With nothing more than a microscopic infectious agent, the Master of the Universe has brought our world to its knees. However, rather than judgment, might it be an act of chesed, of kindness? Knowing that people have died from this terrible virus, please understand that I don’t make that statement casually. This pandemic is a tragedy, and at this point, it is far from finished. Still, we should make sure we don’t miss the potential message.

In the Passover story, only the ones who heard the instruction and listened, who took the required action of putting blood on the door and staying inside, survived. God can call all day, but if you refuse to listen and follow, you miss the blessing and the protection. Some Egyptians were saved. That means the message was for any who would listen. Let’s not miss the message now.

God is calling us to appreciate the simplest things in life—family, friends, employment, his remarkable provision and blessing that we take for granted. It is a reminder to appreciate a hug or handshake, the beauty and power of a smile exchanged in a face-to-face conversation, and I don’t mean a videoconference. To understand the true blessing of standing side by side with our fellow disciples in our religious services every week, not being forced to “forsake the assembly” (Hebrews 10:25) for fear of transmitting a virus. We need him, and we need each other. It starts at home.

Our seders this year will be different. They will have much more in common with the first Passover meal. God ordered his people to stay inside while he did something important outside. He got everyone’s attention, Israel and Egypt. Inside the homes of the children of Israel? I’m not sure how much of a celebration took place. There was uncertainty, and I’m sure, some fear, not knowing how it was all going to work out. We can relate to that a bit more this year.

Nevertheless, we are called to celebrate a remembrance of God’s power and at the same time, his mercy:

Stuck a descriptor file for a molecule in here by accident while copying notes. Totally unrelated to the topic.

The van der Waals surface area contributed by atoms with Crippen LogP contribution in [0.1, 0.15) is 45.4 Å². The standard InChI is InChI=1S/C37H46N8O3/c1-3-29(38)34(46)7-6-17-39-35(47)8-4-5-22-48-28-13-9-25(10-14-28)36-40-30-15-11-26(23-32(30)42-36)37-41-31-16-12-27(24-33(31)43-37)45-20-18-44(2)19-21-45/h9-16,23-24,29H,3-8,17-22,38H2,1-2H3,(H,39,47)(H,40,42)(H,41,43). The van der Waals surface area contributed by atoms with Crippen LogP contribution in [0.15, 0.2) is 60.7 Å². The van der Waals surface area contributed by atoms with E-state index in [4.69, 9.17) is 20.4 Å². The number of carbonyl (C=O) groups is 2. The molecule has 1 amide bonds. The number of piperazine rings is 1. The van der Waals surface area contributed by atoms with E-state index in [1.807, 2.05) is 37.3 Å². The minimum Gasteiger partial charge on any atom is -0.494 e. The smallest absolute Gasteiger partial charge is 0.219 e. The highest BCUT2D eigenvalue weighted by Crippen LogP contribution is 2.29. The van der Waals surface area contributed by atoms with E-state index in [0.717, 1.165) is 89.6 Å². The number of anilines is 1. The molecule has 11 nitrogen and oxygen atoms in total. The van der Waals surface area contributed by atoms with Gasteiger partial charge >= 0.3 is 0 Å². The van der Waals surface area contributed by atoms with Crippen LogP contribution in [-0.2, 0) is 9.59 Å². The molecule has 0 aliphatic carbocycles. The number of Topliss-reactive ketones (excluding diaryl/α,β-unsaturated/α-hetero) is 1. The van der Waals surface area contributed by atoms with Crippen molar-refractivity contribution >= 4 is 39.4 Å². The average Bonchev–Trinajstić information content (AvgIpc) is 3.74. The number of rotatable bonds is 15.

This day shall be for you a memorial day, and you shall keep it as a feast to the LORD; throughout your generations, as a statute forever, you shall keep it as a feast. (Exodus 12:14)

We have the benefit of hindsight that they did not have. We have seen God deliver his people time and time again, and I’m willing to wager we each have a story of how God has delivered us from trials in our own lives.

So, picture this. As the Israelites huddled together in their Egyptian homes, socially distanced from the world around them, the children of Israel had two things: God and each other—two things that in today’s world have come to be under-appreciated by too many. He was with them. No matter the uncertainty around us this Pesach, we are to remember that God protects his people. More importantly, he desires a relationship with us, and maybe, just maybe, he’s calling out to everyone right now to appreciate the divine connection and especially the human one. All the blessings in life are good, but we cannot let them be distractions from our service to God and our responsibilities as disciples of Yeshua to love God and love each other. Let’s appreciate this unprecedented time. Let’s see it as a time of family reconnection more than social distancing. Let’s still celebrate the feast with joyful singing, delicious food, and, most importantly, a sacred recollection of the miracles God performed for our ancestors and a future hope for the wonders he has yet to do.

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About the Author: Damian Eisner heads up Community Care for Torah Club at First Fruits of Zion. In addition to his work with FFOZ, Damian serves as the Messianic rabbi at Nachamu Ami Messianic Synagogue in Macon, Georgia. More articles by Damian Eisner